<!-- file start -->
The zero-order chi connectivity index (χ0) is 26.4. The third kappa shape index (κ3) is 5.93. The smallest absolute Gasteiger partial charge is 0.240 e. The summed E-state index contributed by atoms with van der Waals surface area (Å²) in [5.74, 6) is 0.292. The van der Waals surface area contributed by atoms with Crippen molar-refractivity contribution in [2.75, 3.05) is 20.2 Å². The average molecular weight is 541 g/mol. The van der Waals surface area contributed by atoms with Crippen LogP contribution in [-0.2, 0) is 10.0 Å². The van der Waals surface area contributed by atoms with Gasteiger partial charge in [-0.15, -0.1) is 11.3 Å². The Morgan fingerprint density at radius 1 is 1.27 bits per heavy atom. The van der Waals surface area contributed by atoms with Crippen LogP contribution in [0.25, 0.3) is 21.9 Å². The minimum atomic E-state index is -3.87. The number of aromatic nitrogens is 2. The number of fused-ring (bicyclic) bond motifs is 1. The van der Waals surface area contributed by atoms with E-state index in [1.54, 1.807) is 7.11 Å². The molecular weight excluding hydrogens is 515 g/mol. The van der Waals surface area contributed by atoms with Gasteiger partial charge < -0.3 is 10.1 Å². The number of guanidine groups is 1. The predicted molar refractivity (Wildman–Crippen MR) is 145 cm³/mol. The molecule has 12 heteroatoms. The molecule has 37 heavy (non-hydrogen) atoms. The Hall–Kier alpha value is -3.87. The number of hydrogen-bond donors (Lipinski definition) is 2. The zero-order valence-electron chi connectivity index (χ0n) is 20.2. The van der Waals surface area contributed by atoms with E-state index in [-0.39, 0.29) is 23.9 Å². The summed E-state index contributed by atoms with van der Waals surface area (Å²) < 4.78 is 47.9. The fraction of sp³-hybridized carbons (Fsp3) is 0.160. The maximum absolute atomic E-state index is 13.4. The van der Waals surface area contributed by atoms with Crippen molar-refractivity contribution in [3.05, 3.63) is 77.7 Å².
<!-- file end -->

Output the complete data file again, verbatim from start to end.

The zero-order chi connectivity index (χ0) is 26.4. The third kappa shape index (κ3) is 5.93. The smallest absolute Gasteiger partial charge is 0.240 e. The summed E-state index contributed by atoms with van der Waals surface area (Å²) in [5.74, 6) is 0.292. The van der Waals surface area contributed by atoms with Crippen molar-refractivity contribution in [2.75, 3.05) is 20.2 Å². The average molecular weight is 541 g/mol. The van der Waals surface area contributed by atoms with Crippen LogP contribution in [-0.2, 0) is 10.0 Å². The van der Waals surface area contributed by atoms with Gasteiger partial charge in [-0.15, -0.1) is 11.3 Å². The Morgan fingerprint density at radius 1 is 1.27 bits per heavy atom. The van der Waals surface area contributed by atoms with Crippen LogP contribution in [0.25, 0.3) is 21.9 Å². The minimum atomic E-state index is -3.87. The number of aromatic nitrogens is 2. The number of fused-ring (bicyclic) bond motifs is 1. The van der Waals surface area contributed by atoms with E-state index in [1.54, 1.807) is 7.11 Å². The molecular weight excluding hydrogens is 515 g/mol. The van der Waals surface area contributed by atoms with Gasteiger partial charge < -0.3 is 10.1 Å². The number of guanidine groups is 1. The predicted molar refractivity (Wildman–Crippen MR) is 145 cm³/mol. The molecule has 12 heteroatoms. The molecule has 37 heavy (non-hydrogen) atoms. The Hall–Kier alpha value is -3.87. The number of hydrogen-bond donors (Lipinski definition) is 2. The zero-order valence-electron chi connectivity index (χ0n) is 20.2. The van der Waals surface area contributed by atoms with E-state index in [-0.39, 0.29) is 23.9 Å². The summed E-state index contributed by atoms with van der Waals surface area (Å²) < 4.78 is 47.9. The fraction of sp³-hybridized carbons (Fsp3) is 0.160. The maximum absolute atomic E-state index is 13.4. The van der Waals surface area contributed by atoms with Crippen molar-refractivity contribution in [3.05, 3.63) is 77.7 Å².